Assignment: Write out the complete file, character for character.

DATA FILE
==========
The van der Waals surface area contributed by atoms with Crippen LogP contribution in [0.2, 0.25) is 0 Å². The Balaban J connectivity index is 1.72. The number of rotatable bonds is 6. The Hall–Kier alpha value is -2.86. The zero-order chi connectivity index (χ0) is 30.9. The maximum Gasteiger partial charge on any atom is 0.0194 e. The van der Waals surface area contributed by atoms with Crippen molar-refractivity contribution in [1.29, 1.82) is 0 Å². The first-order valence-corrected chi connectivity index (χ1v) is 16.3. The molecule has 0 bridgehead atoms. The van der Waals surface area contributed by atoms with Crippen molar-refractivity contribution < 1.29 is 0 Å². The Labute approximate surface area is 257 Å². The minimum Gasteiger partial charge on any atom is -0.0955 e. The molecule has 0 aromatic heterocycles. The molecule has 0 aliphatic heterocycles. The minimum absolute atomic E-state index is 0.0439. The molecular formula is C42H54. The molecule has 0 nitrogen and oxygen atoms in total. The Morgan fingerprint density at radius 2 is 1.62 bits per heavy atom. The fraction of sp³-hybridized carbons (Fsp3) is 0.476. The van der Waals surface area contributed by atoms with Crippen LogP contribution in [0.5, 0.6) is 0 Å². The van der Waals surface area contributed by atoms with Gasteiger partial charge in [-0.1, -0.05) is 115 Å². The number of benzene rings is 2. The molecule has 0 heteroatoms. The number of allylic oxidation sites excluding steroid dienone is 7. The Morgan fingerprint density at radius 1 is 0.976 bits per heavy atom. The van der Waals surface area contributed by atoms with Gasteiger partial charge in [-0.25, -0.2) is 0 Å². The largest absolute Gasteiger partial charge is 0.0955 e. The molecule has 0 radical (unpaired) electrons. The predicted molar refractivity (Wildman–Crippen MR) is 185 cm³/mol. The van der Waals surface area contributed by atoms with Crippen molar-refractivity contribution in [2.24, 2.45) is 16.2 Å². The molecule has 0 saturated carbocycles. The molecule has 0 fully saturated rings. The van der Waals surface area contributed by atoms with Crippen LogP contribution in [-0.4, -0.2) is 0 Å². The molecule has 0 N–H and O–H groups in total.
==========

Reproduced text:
The van der Waals surface area contributed by atoms with Crippen LogP contribution in [0.2, 0.25) is 0 Å². The Balaban J connectivity index is 1.72. The number of rotatable bonds is 6. The Hall–Kier alpha value is -2.86. The zero-order chi connectivity index (χ0) is 30.9. The maximum Gasteiger partial charge on any atom is 0.0194 e. The van der Waals surface area contributed by atoms with Crippen molar-refractivity contribution in [1.29, 1.82) is 0 Å². The first-order valence-corrected chi connectivity index (χ1v) is 16.3. The molecule has 0 bridgehead atoms. The van der Waals surface area contributed by atoms with Crippen molar-refractivity contribution < 1.29 is 0 Å². The Labute approximate surface area is 257 Å². The minimum Gasteiger partial charge on any atom is -0.0955 e. The molecule has 0 aromatic heterocycles. The molecule has 0 aliphatic heterocycles. The minimum absolute atomic E-state index is 0.0439. The molecular formula is C42H54. The molecule has 0 nitrogen and oxygen atoms in total. The Morgan fingerprint density at radius 2 is 1.62 bits per heavy atom. The fraction of sp³-hybridized carbons (Fsp3) is 0.476. The van der Waals surface area contributed by atoms with Crippen LogP contribution in [0.5, 0.6) is 0 Å². The van der Waals surface area contributed by atoms with Gasteiger partial charge in [-0.1, -0.05) is 115 Å². The number of benzene rings is 2. The molecule has 0 heteroatoms. The number of allylic oxidation sites excluding steroid dienone is 7. The Morgan fingerprint density at radius 1 is 0.976 bits per heavy atom. The van der Waals surface area contributed by atoms with Gasteiger partial charge in [-0.25, -0.2) is 0 Å². The largest absolute Gasteiger partial charge is 0.0955 e. The molecule has 0 radical (unpaired) electrons. The predicted molar refractivity (Wildman–Crippen MR) is 185 cm³/mol. The van der Waals surface area contributed by atoms with Crippen molar-refractivity contribution in [2.24, 2.45) is 16.2 Å². The molecule has 0 saturated carbocycles. The molecule has 0 fully saturated rings. The van der Waals surface area contributed by atoms with Crippen LogP contribution in [-0.4, -0.2) is 0 Å². The molecule has 0 N–H and O–H groups in total.